The Coen brothers, T Bone Burnett and Robert Redford are among those to be feted at the 40th annual Telluride Film Festival, which will feature the world premieres of Jason Reitman's "Labor Day" and Ralph Fiennes' "The Invisible Woman." Prestige titles from the 2013 festival circuit so far have been curated for the weekend as well, including Alexander Payne's "Nebraska," J.C. Chandor's "All is Lost" and the Coens' "Inside Llewyn Davis."

Following a very well-received opening day premiere today at the Venice Film Festival, Alfonso Cuarón's "Gravity" will make a stop in the Colorado mountains before moving on to the Toronto Film Festival next week, as will Jonathan Glazer's "Under the Skin," Gia Coppola's "Palo Alto" and John Curran's "Tracks." Other films looking for an early splash at Telluride before moving to the Toronto fest include Ritesh Batra's "The Lunchbox" and "Tim's Vermeer," from magician Raymond Teller of Penn and Teller fame, as well as the Reitman and Fiennes premieres.

The 40th annual fest is dedicated to the memory of filmmaker Les Blank, film critic Roger Ebert, producer and sports entrepreneur George Gund and author and filmmaker Donald Richie, all of whom passed away in 2013.

With "Inside Llewyn Davis," the Coen brothers are making their first-ever trip to Telluride, believe it or not. Festival programmers are taking advantage of the occasion by staging one of the festival's three Silver Medallion tributes for the sibling filmmakers alongside their music collaborator on the film, T Bone Burnett. Meanwhile, with "All is Lost" set to land Robert Redford in the awards race and potentially garner him his first Oscar nomination for acting in 40 years, the Sundance Institute founder and all around Hollywood legend will be toasted with a tribute as well.

Though rumors swirled around other potential high profile fetes for the likes of Sandra Bullock, Bruce Dern or Kate Winslet, the festival stuck with its identity of shining a proud light on lesser-known work from vital voices on the world cinema stage. The third tribute, therefore, will go to filmmaker Mohammad Rasoulof ("Iron Island," "The White Meadows"), a brave critic of the systematic oppression of individuals in Iran. Rasoulof's latest film, "Manuscripts Don't Burn," will also play at the festival.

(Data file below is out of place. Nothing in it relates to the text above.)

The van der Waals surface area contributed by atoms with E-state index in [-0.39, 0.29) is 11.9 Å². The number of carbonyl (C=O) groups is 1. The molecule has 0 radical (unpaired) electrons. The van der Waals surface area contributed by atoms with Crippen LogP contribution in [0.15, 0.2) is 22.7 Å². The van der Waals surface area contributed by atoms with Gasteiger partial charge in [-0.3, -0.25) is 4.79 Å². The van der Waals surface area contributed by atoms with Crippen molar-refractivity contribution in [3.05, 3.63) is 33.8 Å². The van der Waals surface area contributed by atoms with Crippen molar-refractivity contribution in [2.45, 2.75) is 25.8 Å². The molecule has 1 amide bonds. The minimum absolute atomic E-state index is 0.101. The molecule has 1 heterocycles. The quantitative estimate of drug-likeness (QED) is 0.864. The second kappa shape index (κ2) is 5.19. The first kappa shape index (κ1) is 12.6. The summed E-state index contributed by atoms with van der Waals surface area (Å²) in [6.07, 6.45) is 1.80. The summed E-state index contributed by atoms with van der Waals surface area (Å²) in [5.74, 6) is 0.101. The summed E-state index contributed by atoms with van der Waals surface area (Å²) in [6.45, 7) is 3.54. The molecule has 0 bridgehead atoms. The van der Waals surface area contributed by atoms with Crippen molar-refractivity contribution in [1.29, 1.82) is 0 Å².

Receiving a Special Medallion this year will be Alejandro Ramirez, CEO of Mexico's Cinépolis movie theater chain -- the fourth-largest theater chain in the world, run with an eye to how the movies can address poverty in both his country and his home state of Michoacán. The Special Medallion is an honor reserved annually for a hero of cinema, be it an organization or an individual, that preserves, honors and presents great movies. Past recipients include the Criterion Collection, HBO, Ted Turner and Leonard Maltin.

For each of the past 25 years, the film festival directors have selected a Guest Director to serve as a key collaborator in TFF programming decisions, bringing new ideas and overlooked films to light. To celebrate the 40th anniversary, six past participants return with new programs. They are authors Don DeLillo, Phillip Lopate, Michael Ondaatje and Salman Rushdie, screenwriter Buck Henry and film scholar B. Ruby Rich. Their programs will feature the 50th anniversary of the Zapruder film, Mike Hodges' Michael Crichton adaptation "The Terminal Man" and Chris Marker's "La Jetée," among other treats.